It's now clear that the inflation genie is out of the bottle. How long will it take to put it back remains to be seen.
The last two to three decades were characterised by a confluence of factors which had the effect of keeping prices down. Consider the following:
1. Trade liberalisation and container shipping - created a globalised market in goods, which allowed for large manufacturers to reap economies of scale and lower cost of production.
2. ICT advances and off-shoring - apart from driving the boom in off-shoring of services, it also allowed for the emergence of global supply chains in manufacturing, both of which further reduced production costs.
3. The emergence of China - China became the ultra-cheap factory of the world, emerging as the home of component manufacturers to contract manufacturers for all major brands and non-branded items in the world.
4. Savings glut and ultra-low interest rates - it sharply lowered the cost of capital and allowed businesses to pass on the reduced capital costs.
5. Start-up and venture capital - the plentiful cheap capital spawned business models which prioritised customer acquisition and growth even at the cost of piling up losses, thereby benefiting customers with cheap goods and services.
Derek Thompson captures the last part evocatively,
If you woke up on a Casper mattress, worked out with a Peloton, Ubered to a WeWork, ordered on DoorDash for lunch, took a Lyft home, and ordered dinner through Postmates only to realize your partner had already started on a Blue Apron meal, your household had, in one day, interacted with eight unprofitable companies that collectively lost about $15 billion in one year... As long as money was cheap and Silicon Valley told itself the next world-conquering consumer-tech firm was one funding round away, the best way for a start-up to make money from venture capitalists was to lose money acquiring a gazillion customers. I call this arrangement the Millennial Consumer Subsidy. Now the subsidy is ending. Rising interest rates turned off the spigot for money-losing start-ups, which, combined with energy inflation and rising wages for low-income workers, has forced Uber, Lyft, and all the rest to make their services more expensive... the heavily discounted prices of the 2010s aren’t coming back. The Millennial Consumer Subsidy is over, and for the foreseeable future, metro residents will have to go about living the old-fashioned way: by paying what things actually cost.
Now all these trends are starting to reverse, thereby increasing cost of production. Exacerbating the cost problem are the supply shocks from the pandemic and the Ukraine war in quick succession.
Businesses which sought to absorb the prices initially, are not left with no option but to pass on the higher costs. They are doing it both directly and indirectly.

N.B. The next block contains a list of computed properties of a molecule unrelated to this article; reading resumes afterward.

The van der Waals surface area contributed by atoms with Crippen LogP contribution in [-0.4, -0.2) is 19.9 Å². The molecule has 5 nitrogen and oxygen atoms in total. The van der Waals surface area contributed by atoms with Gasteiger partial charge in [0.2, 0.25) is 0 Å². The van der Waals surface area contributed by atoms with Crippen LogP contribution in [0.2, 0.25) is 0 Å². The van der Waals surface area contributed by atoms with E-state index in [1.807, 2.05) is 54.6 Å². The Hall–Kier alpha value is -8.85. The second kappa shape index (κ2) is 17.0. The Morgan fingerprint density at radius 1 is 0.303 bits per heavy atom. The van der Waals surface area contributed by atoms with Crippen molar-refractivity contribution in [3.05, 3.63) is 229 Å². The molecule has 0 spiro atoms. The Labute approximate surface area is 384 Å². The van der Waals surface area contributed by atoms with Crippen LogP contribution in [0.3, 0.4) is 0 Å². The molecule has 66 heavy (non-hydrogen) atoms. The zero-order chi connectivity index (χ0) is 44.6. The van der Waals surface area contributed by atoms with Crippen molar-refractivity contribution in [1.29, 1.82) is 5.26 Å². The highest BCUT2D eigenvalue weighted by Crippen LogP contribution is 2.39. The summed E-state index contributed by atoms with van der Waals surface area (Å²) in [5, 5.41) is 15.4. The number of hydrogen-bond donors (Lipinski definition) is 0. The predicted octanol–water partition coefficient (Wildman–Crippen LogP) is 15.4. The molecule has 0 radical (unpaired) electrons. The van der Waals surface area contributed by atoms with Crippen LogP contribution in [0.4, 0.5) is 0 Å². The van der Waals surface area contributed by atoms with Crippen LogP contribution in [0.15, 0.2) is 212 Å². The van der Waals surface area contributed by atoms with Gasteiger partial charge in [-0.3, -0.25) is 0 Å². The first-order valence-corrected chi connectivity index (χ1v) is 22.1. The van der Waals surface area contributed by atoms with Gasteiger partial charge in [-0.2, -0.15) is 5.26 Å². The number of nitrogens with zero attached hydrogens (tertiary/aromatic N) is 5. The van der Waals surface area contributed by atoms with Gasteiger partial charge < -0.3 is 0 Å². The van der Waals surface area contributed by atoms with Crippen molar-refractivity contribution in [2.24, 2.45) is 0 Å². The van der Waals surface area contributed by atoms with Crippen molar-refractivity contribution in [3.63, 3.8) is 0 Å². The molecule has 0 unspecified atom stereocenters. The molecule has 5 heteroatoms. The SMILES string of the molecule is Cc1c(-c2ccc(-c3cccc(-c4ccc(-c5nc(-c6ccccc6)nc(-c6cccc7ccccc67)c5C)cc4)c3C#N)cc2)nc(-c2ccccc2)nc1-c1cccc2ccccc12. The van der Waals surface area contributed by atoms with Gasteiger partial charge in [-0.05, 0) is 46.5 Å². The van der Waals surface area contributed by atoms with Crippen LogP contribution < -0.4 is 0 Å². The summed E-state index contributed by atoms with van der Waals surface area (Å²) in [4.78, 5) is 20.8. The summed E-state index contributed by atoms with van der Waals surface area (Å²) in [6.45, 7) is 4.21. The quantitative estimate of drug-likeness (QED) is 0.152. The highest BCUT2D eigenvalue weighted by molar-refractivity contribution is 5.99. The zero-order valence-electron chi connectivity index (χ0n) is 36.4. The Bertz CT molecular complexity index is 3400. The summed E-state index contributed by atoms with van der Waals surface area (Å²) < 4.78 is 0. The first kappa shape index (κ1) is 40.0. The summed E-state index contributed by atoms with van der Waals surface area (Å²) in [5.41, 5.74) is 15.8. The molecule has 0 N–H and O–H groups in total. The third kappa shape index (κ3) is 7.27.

Alexis Leondis wrote here about drip-pricing, the practice of unbundling costs and passing them on as fee-based add-ons to the basic product. Allison Schrager has a good article. Another practice is that of shrinkflation - smaller size for the same price. It has reached even India.
This is also an apt moment to draw attention to the narrative that central bankers and their supporters spun around the infallibility and expertise of technocrats objectively pursuing monetary policy actions. The FT wrote,
For the past two decades, central bankers convinced themselves the public believed them to be such wonderful price controllers that they could sit back and relax. No company would seek to push prices higher and no worker would seek inflation-busting pay rises because they knew it would be defeated by the central bank. They believed their credibility was rock solid, so low and stable inflation was a self-fulfilling prophesy. That theory has failed and they are now in a fight to regain public trust. It is not surprising, for example, that net satisfaction with the Bank of England’s inflation management has fallen to its lowest level on record. The result of these analytical failings and complacency has been the recent rapid rises in interest rates, designed to show central banks are serious about defeating inflation.
If the central bankers then claimed more than their share of credit for the Great Moderation even though the decline was more due to the aforementioned factors associated with the times, it's only appropriate that they now accept their abject failure to not only control inflation but also being caught completely off-guard by the rising inflation. It's a sobering reminder to the limitations of central bank expertise and the wisdom of experts in general.